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Show Business: Introducing Bruce

3 minute read

What is bigger than a bakery truck, has skin like sandpaper, three rows of pointy white teeth and beady black eyes? Of course, it is Hollywood’s newest star: a 25-ft. mechanical great white shark named Bruce.

Bruce was born, or built, to play the title role in the film version of Peter Benchley’s bestselling novel Jaws, about a beach resort beset by a rampaging shark. The producers would like to keep their star under wraps. “It’s like The Exorcist, ” says Director Steven Spielberg. “If everybody knew that that kid was really vomiting pea soup, they wouldn’t have been shocked.” Anyway, much of the movie’s shark footage will use real fish. Bruce is for close-up action of limb tearing, boat bashing and man eating that will inspire “40 minutes of uninterrupted terror and excitement.”

Created by former Disney Special Effects Chief Robert Mattey and Jaws Art Director Joe Alves, Bruce is, in fact, triplets—one to be photographed from the right side, one from the left and one for all angling. The three are currently working on location in the waters off Martha’s Vineyard.

The Bruces are indeed paragons of piscine verisimilitude. Their gray and white polyurethane skin, sprayed with a fine-grained silica, is authentically sandpapery enough to be the envy of all the lady sharks at sea. Their eyes dart frighteningly, then-great tails are fully articulated, and their three-way stretch jaws—with head-and-shoulder roominess—are filled with three rows of pearly polyurethane teeth.

Seen from their off-camera sides, however, Bruce’s right and left look more like cutaway drawings of an old Messerschmitt 109. Each has a 25-ft. spine of tubular and spring steel, painted a decidedly unsharklike yellow, and 50 bright green, double-jointed ribs, housing some 500 ft. of plastic tubing, 25 remote-controlled valves and 20 electric and pneumatic hoses.

The one-sided Bruces are operated from an underwater platform with a huge, cranelike arm. Hydraulically powered and manipulated by the arm, Bruce is agile enough to sink a ship, which he does. All-Around Bruce, known as the “free-floater,” is controlled by a towing boat with a 300-ft. pneumatic line. That Bruce, says Creator Mattey, “has unlimited running room, like a person on water skis being pulled on the open sea.”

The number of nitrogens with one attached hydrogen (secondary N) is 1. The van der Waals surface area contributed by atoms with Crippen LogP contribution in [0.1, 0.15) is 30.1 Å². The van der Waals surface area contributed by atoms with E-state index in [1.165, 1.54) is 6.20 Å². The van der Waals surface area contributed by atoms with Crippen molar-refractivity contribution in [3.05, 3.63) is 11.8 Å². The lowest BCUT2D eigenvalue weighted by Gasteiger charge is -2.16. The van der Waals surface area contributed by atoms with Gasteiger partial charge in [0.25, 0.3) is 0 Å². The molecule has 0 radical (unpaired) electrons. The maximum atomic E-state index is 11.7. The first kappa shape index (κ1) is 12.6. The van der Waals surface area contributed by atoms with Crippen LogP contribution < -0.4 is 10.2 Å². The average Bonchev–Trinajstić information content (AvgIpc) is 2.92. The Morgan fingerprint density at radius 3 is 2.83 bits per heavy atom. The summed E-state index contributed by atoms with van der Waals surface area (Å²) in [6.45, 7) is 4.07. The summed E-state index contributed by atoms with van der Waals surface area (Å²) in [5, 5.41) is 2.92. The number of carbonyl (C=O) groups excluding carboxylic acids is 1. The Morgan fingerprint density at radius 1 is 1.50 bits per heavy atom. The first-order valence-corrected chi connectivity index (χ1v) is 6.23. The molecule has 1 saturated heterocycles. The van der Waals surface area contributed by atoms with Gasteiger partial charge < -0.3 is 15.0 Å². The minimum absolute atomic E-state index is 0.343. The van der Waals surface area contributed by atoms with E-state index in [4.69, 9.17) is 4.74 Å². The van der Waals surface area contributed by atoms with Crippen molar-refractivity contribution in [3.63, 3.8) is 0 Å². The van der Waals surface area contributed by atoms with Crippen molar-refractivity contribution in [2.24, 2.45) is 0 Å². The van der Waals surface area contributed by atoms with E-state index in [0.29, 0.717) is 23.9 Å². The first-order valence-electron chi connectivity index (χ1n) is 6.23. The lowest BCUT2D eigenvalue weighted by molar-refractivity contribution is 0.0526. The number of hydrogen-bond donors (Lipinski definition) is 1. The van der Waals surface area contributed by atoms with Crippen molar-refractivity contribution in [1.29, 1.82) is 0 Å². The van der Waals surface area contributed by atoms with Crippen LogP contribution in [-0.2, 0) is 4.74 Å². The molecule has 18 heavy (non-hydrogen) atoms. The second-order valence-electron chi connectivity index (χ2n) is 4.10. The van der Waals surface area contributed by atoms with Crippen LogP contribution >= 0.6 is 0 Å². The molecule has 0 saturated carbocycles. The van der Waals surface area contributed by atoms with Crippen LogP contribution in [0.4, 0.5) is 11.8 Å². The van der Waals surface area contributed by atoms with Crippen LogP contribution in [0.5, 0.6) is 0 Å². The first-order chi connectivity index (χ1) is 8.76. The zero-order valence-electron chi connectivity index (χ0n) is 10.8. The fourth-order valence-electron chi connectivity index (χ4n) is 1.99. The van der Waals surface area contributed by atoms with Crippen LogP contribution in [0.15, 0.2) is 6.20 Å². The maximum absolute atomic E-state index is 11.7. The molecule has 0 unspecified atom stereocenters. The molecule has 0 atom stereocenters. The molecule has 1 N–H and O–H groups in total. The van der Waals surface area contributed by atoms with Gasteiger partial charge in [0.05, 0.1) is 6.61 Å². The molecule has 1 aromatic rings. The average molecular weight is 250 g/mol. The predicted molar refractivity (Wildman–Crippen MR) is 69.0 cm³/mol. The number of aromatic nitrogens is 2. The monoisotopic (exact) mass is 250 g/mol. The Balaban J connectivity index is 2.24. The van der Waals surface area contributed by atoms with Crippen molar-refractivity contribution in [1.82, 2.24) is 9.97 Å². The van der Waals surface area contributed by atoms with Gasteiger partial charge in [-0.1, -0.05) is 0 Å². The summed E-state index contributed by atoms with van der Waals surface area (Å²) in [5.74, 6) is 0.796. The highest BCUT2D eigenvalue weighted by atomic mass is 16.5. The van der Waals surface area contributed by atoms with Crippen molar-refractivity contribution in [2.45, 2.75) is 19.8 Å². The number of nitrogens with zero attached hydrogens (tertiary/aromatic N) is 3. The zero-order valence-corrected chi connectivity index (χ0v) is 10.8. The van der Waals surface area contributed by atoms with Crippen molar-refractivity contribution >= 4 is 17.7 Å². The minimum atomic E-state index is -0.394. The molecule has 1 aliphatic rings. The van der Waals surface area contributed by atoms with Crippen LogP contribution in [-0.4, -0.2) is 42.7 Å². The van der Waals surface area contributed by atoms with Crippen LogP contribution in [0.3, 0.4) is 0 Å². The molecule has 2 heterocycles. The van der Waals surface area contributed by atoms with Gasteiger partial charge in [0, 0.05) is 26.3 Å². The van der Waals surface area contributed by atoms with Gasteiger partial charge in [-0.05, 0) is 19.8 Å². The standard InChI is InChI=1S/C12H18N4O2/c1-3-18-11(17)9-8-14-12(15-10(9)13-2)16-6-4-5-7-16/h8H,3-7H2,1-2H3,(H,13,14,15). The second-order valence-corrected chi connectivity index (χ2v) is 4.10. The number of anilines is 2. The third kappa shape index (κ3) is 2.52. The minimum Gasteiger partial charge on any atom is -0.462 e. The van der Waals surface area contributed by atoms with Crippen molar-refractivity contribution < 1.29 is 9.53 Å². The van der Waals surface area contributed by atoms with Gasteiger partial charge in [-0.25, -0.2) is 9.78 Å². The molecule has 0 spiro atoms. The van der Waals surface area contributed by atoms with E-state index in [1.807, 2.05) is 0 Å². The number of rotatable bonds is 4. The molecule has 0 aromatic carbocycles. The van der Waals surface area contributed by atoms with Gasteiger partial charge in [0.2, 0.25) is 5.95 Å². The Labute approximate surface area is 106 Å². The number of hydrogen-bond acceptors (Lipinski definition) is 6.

Even though the new star is coddled with his own 200-ft. by 75-ft. “Shark City” workshop and a corps of 23 crewmen in daily attendance, all of Bruce’s schizoid personae are temperamental. He has a shocking tendency to corrode after his daily saltwater swishing. His grainy skin is subject to sun bleach too, so every week he needs a new epidermis. When not skillfully supervised, in fact, Bruce simply gets out of hand. Three weeks ago, during a difficult diving scene, he hauled off and rammed headfirst into his control platform. His nose job took a week, adding another delay to an enterprise already two months behind schedule.

But Bruce’s performance, say the producers, is worth enduring all his vagaries. The first time out, as Bruce bloodily “tore apart” a fellow actor, even the hard-crusted crew burst into applause. On a later occasion, as Bruce “tore apart” a victim, Actor Chris Rebello, 5, playing the son of the town’s police chief, burst into terrified tears.

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